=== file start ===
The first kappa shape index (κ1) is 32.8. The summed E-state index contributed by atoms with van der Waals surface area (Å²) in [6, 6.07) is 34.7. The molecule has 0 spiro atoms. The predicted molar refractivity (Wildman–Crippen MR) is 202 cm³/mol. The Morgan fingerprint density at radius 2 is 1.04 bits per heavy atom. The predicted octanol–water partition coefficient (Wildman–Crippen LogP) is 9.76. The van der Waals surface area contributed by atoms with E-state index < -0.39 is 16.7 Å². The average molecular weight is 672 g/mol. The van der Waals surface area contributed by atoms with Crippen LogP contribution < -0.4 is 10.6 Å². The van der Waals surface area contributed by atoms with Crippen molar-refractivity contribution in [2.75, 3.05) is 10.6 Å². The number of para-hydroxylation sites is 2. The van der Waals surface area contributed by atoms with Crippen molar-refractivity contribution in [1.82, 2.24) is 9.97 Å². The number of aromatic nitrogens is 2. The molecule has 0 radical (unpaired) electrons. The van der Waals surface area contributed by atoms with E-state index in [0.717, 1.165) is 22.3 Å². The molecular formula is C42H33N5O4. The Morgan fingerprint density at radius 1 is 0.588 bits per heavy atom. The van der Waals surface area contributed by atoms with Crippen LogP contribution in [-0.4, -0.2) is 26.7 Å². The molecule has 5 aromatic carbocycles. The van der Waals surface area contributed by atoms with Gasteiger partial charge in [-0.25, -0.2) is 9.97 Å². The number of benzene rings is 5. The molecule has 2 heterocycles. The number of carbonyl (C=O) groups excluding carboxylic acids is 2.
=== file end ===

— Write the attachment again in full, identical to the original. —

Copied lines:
The first kappa shape index (κ1) is 32.8. The summed E-state index contributed by atoms with van der Waals surface area (Å²) in [6, 6.07) is 34.7. The molecule has 0 spiro atoms. The predicted molar refractivity (Wildman–Crippen MR) is 202 cm³/mol. The Morgan fingerprint density at radius 2 is 1.04 bits per heavy atom. The predicted octanol–water partition coefficient (Wildman–Crippen LogP) is 9.76. The van der Waals surface area contributed by atoms with E-state index < -0.39 is 16.7 Å². The average molecular weight is 672 g/mol. The van der Waals surface area contributed by atoms with Crippen LogP contribution < -0.4 is 10.6 Å². The van der Waals surface area contributed by atoms with Crippen molar-refractivity contribution in [2.75, 3.05) is 10.6 Å². The number of para-hydroxylation sites is 2. The van der Waals surface area contributed by atoms with Crippen molar-refractivity contribution in [1.82, 2.24) is 9.97 Å². The number of aromatic nitrogens is 2. The molecule has 0 radical (unpaired) electrons. The van der Waals surface area contributed by atoms with E-state index in [0.717, 1.165) is 22.3 Å². The molecular formula is C42H33N5O4. The Morgan fingerprint density at radius 1 is 0.588 bits per heavy atom. The van der Waals surface area contributed by atoms with Crippen LogP contribution in [-0.4, -0.2) is 26.7 Å². The molecule has 5 aromatic carbocycles. The van der Waals surface area contributed by atoms with Gasteiger partial charge in [-0.25, -0.2) is 9.97 Å². The number of benzene rings is 5. The molecule has 2 heterocycles. The number of carbonyl (C=O) groups excluding carboxylic acids is 2.